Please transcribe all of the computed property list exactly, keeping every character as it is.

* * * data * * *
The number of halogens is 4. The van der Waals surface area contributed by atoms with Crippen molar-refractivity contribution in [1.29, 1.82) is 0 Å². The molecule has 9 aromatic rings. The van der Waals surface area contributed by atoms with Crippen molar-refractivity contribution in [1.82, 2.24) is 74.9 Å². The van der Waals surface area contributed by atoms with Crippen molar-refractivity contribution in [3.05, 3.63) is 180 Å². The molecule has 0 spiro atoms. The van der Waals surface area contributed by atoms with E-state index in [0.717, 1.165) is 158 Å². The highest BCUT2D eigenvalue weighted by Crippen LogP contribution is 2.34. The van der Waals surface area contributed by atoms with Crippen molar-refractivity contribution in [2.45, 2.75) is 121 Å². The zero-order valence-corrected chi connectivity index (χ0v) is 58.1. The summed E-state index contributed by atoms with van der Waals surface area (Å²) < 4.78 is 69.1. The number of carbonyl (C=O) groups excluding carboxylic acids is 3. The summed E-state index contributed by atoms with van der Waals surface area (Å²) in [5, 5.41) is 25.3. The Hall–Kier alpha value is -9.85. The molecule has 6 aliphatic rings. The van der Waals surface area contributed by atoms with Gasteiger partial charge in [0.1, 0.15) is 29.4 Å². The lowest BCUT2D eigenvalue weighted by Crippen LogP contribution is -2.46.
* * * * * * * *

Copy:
The number of halogens is 4. The van der Waals surface area contributed by atoms with Crippen molar-refractivity contribution in [1.29, 1.82) is 0 Å². The molecule has 9 aromatic rings. The van der Waals surface area contributed by atoms with Crippen molar-refractivity contribution in [1.82, 2.24) is 74.9 Å². The van der Waals surface area contributed by atoms with Crippen molar-refractivity contribution in [3.05, 3.63) is 180 Å². The molecule has 0 spiro atoms. The van der Waals surface area contributed by atoms with E-state index in [0.717, 1.165) is 158 Å². The highest BCUT2D eigenvalue weighted by Crippen LogP contribution is 2.34. The van der Waals surface area contributed by atoms with Crippen molar-refractivity contribution in [2.45, 2.75) is 121 Å². The zero-order valence-corrected chi connectivity index (χ0v) is 58.1. The summed E-state index contributed by atoms with van der Waals surface area (Å²) < 4.78 is 69.1. The number of carbonyl (C=O) groups excluding carboxylic acids is 3. The summed E-state index contributed by atoms with van der Waals surface area (Å²) in [5, 5.41) is 25.3. The Hall–Kier alpha value is -9.85. The molecule has 6 aliphatic rings. The van der Waals surface area contributed by atoms with Gasteiger partial charge in [0.1, 0.15) is 29.4 Å². The lowest BCUT2D eigenvalue weighted by Crippen LogP contribution is -2.46.